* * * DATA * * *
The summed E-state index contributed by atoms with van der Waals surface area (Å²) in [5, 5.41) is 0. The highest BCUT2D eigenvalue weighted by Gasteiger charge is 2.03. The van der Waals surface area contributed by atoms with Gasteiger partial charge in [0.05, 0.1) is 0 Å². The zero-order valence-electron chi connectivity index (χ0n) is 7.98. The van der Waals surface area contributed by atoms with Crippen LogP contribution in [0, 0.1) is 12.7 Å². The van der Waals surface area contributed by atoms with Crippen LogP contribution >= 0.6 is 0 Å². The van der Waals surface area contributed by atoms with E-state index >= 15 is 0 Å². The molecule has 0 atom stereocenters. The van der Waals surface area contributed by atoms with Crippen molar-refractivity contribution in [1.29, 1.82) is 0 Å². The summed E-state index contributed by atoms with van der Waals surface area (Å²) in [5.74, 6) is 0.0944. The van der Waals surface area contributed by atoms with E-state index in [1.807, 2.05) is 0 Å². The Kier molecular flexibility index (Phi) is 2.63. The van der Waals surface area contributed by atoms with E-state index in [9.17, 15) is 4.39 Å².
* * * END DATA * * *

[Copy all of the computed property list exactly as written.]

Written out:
The summed E-state index contributed by atoms with van der Waals surface area (Å²) in [5, 5.41) is 0. The highest BCUT2D eigenvalue weighted by Gasteiger charge is 2.03. The van der Waals surface area contributed by atoms with Gasteiger partial charge in [0.05, 0.1) is 0 Å². The zero-order valence-electron chi connectivity index (χ0n) is 7.98. The van der Waals surface area contributed by atoms with Crippen LogP contribution in [0, 0.1) is 12.7 Å². The van der Waals surface area contributed by atoms with Crippen LogP contribution >= 0.6 is 0 Å². The van der Waals surface area contributed by atoms with E-state index >= 15 is 0 Å². The molecule has 0 atom stereocenters. The van der Waals surface area contributed by atoms with Crippen molar-refractivity contribution in [1.29, 1.82) is 0 Å². The summed E-state index contributed by atoms with van der Waals surface area (Å²) in [5.74, 6) is 0.0944. The van der Waals surface area contributed by atoms with E-state index in [1.807, 2.05) is 0 Å². The Kier molecular flexibility index (Phi) is 2.63. The van der Waals surface area contributed by atoms with E-state index in [9.17, 15) is 4.39 Å².